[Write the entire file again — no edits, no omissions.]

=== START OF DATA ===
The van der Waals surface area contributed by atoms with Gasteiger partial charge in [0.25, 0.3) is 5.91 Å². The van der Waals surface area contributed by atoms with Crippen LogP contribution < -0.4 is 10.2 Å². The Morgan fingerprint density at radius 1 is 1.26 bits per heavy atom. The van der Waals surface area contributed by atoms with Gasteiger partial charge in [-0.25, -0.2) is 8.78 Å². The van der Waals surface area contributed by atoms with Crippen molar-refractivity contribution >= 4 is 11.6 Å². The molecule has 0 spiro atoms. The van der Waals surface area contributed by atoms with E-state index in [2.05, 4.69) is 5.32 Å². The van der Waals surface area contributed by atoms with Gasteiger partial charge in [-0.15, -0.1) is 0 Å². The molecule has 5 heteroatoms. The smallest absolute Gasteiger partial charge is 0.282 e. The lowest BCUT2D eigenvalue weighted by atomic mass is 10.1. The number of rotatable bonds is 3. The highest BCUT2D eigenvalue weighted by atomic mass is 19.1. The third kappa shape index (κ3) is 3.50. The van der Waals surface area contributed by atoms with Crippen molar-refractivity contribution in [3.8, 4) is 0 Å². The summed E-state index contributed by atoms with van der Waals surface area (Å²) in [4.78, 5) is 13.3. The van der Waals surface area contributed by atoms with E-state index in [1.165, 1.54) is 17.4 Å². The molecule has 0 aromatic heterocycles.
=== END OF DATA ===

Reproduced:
The van der Waals surface area contributed by atoms with Gasteiger partial charge in [0.25, 0.3) is 5.91 Å². The van der Waals surface area contributed by atoms with Crippen LogP contribution < -0.4 is 10.2 Å². The Morgan fingerprint density at radius 1 is 1.26 bits per heavy atom. The van der Waals surface area contributed by atoms with Gasteiger partial charge in [-0.25, -0.2) is 8.78 Å². The van der Waals surface area contributed by atoms with Crippen molar-refractivity contribution >= 4 is 11.6 Å². The molecule has 0 spiro atoms. The van der Waals surface area contributed by atoms with E-state index in [2.05, 4.69) is 5.32 Å². The van der Waals surface area contributed by atoms with Gasteiger partial charge in [-0.15, -0.1) is 0 Å². The molecule has 5 heteroatoms. The smallest absolute Gasteiger partial charge is 0.282 e. The lowest BCUT2D eigenvalue weighted by atomic mass is 10.1. The number of rotatable bonds is 3. The highest BCUT2D eigenvalue weighted by atomic mass is 19.1. The third kappa shape index (κ3) is 3.50. The van der Waals surface area contributed by atoms with Crippen molar-refractivity contribution in [3.8, 4) is 0 Å². The summed E-state index contributed by atoms with van der Waals surface area (Å²) in [4.78, 5) is 13.3. The van der Waals surface area contributed by atoms with E-state index in [1.165, 1.54) is 17.4 Å². The molecule has 0 aromatic heterocycles.